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Sump Pump Master Class

Sump Pump 101

There are 3 common types of sump pumps in southeastern Wisconsin: 1) submersible, 2) pedestal, and 3) battery-powered backup. If you get a lot a water coming through your crock, and have a generator installed, we recommend a dual pump.

1. Submersible pumps contain the pump and motor in one unit. They sit submerged and closed inside a basin in your basement. Because submersible pumps are completely submerged in the water basin, they are often quieter, save space in your basement, and clog less than a pedestal. Ho

2. Pedestal sump pump consists of a separate motor and pump. The motor sits on a pedestal above the basin, with a hose running to the basin where the pump is placed. The pump sends water through the hose and out to your designated drain area. We usually replace old pedestal type pumps with submerged.

3. Battery backup sump pump is a great way to provide some extra security from flood damage. A battery backup with a float switch allows your sump pump to operate even when your power is out during a storm when you need it the most. When the power goes out the main source of power for the pump does too. Water rises in the basin and the float switch is triggered sending your battery operation into action.

Dual pump system is a great idea when you have a back up generator. As generators become more popular, so are the dual pump systems.

Selecting a pump with an appropriate horsepower is very important for the safety of your home. If you select a sump pump with a lower horsepower than necessary for the flooding in your area, you're still at risk for flooding. At the same time, a higher horsepower than necessary will cause cycling, turning on and off repeatedly, which lowers the lifespan of the pump. If you live in an average-size home, with an average level of rainfall, that is not built deep into the water table, a  will be enough for your home. Sump pumps with a cast iron core last longer than those with a plastic or stainless steel core. Heat presents a dangerous threat to electric motors because they develop heat themselves. The cast iron core sits in contact with the motor and dissipates the motor’s heat far better than plastic or stainless steel. You may also wish to purchase a pump that comes with an alarm. This will warn you if the water level rises too high because of extreme water volume or pump failure. We recommend adding a WiFi modular to your pump. You will get notifications to your phone in case you are not home to hear the alarm.

While sump pumps are effective at removing water from a home, many factors can cause them to fail. Owning a backup pump, or a dual system, ensures that you will not fall victim to water damage when your primary sump pump fails. Some primary sump pumps are wired into the home and do not have a battery backup, so flooding is a concern when power is lost. Having a backup that is either water-powered or has a battery backup will protect your home during heavy storms that turn your power off. It only takes one flood in your basement to convince a homeowner.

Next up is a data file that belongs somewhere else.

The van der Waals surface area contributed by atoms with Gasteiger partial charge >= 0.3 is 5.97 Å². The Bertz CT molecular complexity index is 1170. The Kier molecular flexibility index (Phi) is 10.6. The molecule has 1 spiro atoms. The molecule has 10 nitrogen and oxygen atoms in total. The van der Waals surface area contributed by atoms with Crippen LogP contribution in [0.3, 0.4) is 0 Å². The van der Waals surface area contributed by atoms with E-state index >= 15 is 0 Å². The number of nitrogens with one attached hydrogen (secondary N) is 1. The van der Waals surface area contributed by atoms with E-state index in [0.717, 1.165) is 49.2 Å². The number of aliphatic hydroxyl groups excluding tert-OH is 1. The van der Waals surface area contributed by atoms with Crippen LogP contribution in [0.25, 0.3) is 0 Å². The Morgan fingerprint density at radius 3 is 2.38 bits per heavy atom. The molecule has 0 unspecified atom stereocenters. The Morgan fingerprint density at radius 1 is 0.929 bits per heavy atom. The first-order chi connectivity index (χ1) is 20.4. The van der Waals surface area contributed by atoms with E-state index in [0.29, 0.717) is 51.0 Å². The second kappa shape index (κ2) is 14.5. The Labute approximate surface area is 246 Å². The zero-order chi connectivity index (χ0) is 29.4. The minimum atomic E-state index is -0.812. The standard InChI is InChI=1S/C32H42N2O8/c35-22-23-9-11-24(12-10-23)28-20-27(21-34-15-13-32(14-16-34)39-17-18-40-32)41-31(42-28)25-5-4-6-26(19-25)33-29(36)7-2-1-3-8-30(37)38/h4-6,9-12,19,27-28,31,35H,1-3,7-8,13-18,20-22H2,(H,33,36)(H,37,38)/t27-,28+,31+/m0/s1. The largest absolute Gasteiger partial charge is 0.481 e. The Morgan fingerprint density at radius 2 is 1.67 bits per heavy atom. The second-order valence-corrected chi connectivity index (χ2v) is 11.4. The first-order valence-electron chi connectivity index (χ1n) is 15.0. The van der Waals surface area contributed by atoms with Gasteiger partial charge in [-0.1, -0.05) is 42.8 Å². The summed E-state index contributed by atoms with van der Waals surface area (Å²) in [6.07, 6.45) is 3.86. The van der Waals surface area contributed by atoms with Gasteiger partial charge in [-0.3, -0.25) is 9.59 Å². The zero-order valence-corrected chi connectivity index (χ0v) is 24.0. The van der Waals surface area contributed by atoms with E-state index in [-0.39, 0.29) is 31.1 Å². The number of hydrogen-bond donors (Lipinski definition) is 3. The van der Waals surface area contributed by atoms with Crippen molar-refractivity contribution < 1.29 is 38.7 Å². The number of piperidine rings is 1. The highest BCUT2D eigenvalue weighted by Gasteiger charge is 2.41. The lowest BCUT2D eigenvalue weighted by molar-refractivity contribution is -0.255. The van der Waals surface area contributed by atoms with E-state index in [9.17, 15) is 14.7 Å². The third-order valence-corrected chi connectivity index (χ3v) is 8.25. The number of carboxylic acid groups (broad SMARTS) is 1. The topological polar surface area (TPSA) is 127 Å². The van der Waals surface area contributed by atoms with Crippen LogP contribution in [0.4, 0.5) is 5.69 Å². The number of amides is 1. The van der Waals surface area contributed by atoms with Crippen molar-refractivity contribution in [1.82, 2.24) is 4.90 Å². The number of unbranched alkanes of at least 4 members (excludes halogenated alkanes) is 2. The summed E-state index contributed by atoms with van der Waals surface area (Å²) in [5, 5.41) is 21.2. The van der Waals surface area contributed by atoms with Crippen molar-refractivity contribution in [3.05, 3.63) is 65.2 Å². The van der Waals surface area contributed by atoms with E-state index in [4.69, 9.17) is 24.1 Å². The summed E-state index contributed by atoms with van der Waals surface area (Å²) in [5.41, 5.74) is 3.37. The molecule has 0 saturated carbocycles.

If your sump pump is making loud noises, running for an unusually long amount of time, cycling irregularly, or is older than ten years, it is very likely you are due for a sump pump replacement. 

Loud noises coming from the sump pump's pit indicate that there is a serious problem afoot with your pump. As the pump approaches the end of its lifecycle, the motor will start to make roaring sounds as it pumps the water away from your home. All sump pumps will make some degree of noise as they pump water out of the basement, but the noise levels should never reach you upstairs in your house. Rattling, clanging, and screeching motors all indicate that the motor is approaching failure.

If the pump is constantly running, this indicates that your pump is either at the end of its lifespan or rapidly approaching it. A sump pump should never cycle continuously. It is entirely possible the pump is altogether the incorrect size. A pump that is too small for the volume of water it is tasked with displacing will perpetually struggle to keep up with the demands placed upon. This will exhaust the pump, overwork the motor, and lead to premature failure of the pump. 

No matter how good your sump pump is, it will need to be replaced about once every 10 years. While some pumps may last longer than a decade, problems will be more likely to arise after this age threshold. Replacing the pump every 10 years reduces the risk of water damage, and ultimately high repair costs, in your home. Vincent Plumbing offers free quotes right over the phone. Count on us to provide immediate service treat is licensed, guaranteed, bonded with full insurance.

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